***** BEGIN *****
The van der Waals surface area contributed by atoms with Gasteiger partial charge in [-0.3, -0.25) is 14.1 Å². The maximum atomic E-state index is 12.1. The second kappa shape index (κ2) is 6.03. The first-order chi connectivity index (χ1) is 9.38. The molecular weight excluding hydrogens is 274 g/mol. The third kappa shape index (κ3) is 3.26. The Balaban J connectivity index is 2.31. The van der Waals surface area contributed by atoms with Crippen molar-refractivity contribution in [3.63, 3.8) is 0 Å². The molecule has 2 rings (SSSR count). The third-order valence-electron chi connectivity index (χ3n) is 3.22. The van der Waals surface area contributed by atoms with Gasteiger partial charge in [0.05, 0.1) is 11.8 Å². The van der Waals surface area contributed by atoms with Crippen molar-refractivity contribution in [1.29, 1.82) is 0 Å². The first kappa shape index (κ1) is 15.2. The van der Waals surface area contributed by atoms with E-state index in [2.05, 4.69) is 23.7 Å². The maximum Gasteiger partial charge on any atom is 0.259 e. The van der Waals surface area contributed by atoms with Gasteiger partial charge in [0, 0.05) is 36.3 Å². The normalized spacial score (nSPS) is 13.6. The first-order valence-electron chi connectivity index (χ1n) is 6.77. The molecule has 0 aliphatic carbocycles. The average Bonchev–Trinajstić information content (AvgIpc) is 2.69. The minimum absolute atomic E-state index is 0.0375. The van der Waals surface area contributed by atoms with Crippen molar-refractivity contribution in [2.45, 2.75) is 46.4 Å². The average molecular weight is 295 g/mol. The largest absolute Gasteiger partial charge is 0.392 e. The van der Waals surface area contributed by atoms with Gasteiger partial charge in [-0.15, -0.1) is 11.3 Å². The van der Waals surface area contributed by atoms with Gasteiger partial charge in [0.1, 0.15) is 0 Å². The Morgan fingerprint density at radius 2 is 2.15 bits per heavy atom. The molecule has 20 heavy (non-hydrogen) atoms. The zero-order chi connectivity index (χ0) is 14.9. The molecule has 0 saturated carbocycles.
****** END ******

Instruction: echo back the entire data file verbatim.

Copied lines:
The van der Waals surface area contributed by atoms with Gasteiger partial charge in [-0.3, -0.25) is 14.1 Å². The maximum atomic E-state index is 12.1. The second kappa shape index (κ2) is 6.03. The first-order chi connectivity index (χ1) is 9.38. The molecular weight excluding hydrogens is 274 g/mol. The third kappa shape index (κ3) is 3.26. The Balaban J connectivity index is 2.31. The van der Waals surface area contributed by atoms with Crippen molar-refractivity contribution in [3.63, 3.8) is 0 Å². The molecule has 2 rings (SSSR count). The third-order valence-electron chi connectivity index (χ3n) is 3.22. The van der Waals surface area contributed by atoms with Gasteiger partial charge in [0.05, 0.1) is 11.8 Å². The van der Waals surface area contributed by atoms with Crippen molar-refractivity contribution in [1.29, 1.82) is 0 Å². The first kappa shape index (κ1) is 15.2. The van der Waals surface area contributed by atoms with E-state index in [2.05, 4.69) is 23.7 Å². The maximum Gasteiger partial charge on any atom is 0.259 e. The van der Waals surface area contributed by atoms with Gasteiger partial charge in [0, 0.05) is 36.3 Å². The normalized spacial score (nSPS) is 13.6. The first-order valence-electron chi connectivity index (χ1n) is 6.77. The molecule has 0 aliphatic carbocycles. The average Bonchev–Trinajstić information content (AvgIpc) is 2.69. The minimum absolute atomic E-state index is 0.0375. The van der Waals surface area contributed by atoms with Crippen molar-refractivity contribution in [2.45, 2.75) is 46.4 Å². The average molecular weight is 295 g/mol. The largest absolute Gasteiger partial charge is 0.392 e. The van der Waals surface area contributed by atoms with Gasteiger partial charge in [-0.15, -0.1) is 11.3 Å². The van der Waals surface area contributed by atoms with Gasteiger partial charge in [0.1, 0.15) is 0 Å². The Morgan fingerprint density at radius 2 is 2.15 bits per heavy atom. The molecule has 20 heavy (non-hydrogen) atoms. The zero-order chi connectivity index (χ0) is 14.9. The molecule has 0 saturated carbocycles.